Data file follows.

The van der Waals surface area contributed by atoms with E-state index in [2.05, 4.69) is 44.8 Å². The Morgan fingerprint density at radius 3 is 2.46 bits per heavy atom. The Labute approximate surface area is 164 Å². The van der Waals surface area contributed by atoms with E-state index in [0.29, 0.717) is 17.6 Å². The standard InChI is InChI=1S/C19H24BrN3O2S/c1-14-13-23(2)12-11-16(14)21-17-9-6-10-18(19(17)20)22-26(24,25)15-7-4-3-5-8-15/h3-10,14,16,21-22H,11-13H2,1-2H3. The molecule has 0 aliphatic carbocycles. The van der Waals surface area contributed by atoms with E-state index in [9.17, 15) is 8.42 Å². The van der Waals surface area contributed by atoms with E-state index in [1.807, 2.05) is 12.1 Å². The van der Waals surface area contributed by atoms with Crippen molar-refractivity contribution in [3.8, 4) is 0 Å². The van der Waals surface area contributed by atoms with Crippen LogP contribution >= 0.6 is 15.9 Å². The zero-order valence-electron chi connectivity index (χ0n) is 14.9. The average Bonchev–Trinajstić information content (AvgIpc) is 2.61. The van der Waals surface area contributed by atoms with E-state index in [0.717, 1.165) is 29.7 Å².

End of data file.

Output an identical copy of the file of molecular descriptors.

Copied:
The van der Waals surface area contributed by atoms with E-state index in [2.05, 4.69) is 44.8 Å². The Morgan fingerprint density at radius 3 is 2.46 bits per heavy atom. The Labute approximate surface area is 164 Å². The van der Waals surface area contributed by atoms with E-state index in [0.29, 0.717) is 17.6 Å². The standard InChI is InChI=1S/C19H24BrN3O2S/c1-14-13-23(2)12-11-16(14)21-17-9-6-10-18(19(17)20)22-26(24,25)15-7-4-3-5-8-15/h3-10,14,16,21-22H,11-13H2,1-2H3. The molecule has 0 aliphatic carbocycles. The van der Waals surface area contributed by atoms with E-state index in [9.17, 15) is 8.42 Å². The van der Waals surface area contributed by atoms with E-state index in [1.807, 2.05) is 12.1 Å². The van der Waals surface area contributed by atoms with Crippen molar-refractivity contribution in [3.8, 4) is 0 Å². The van der Waals surface area contributed by atoms with Crippen LogP contribution >= 0.6 is 15.9 Å². The zero-order valence-electron chi connectivity index (χ0n) is 14.9. The average Bonchev–Trinajstić information content (AvgIpc) is 2.61. The van der Waals surface area contributed by atoms with E-state index in [0.717, 1.165) is 29.7 Å².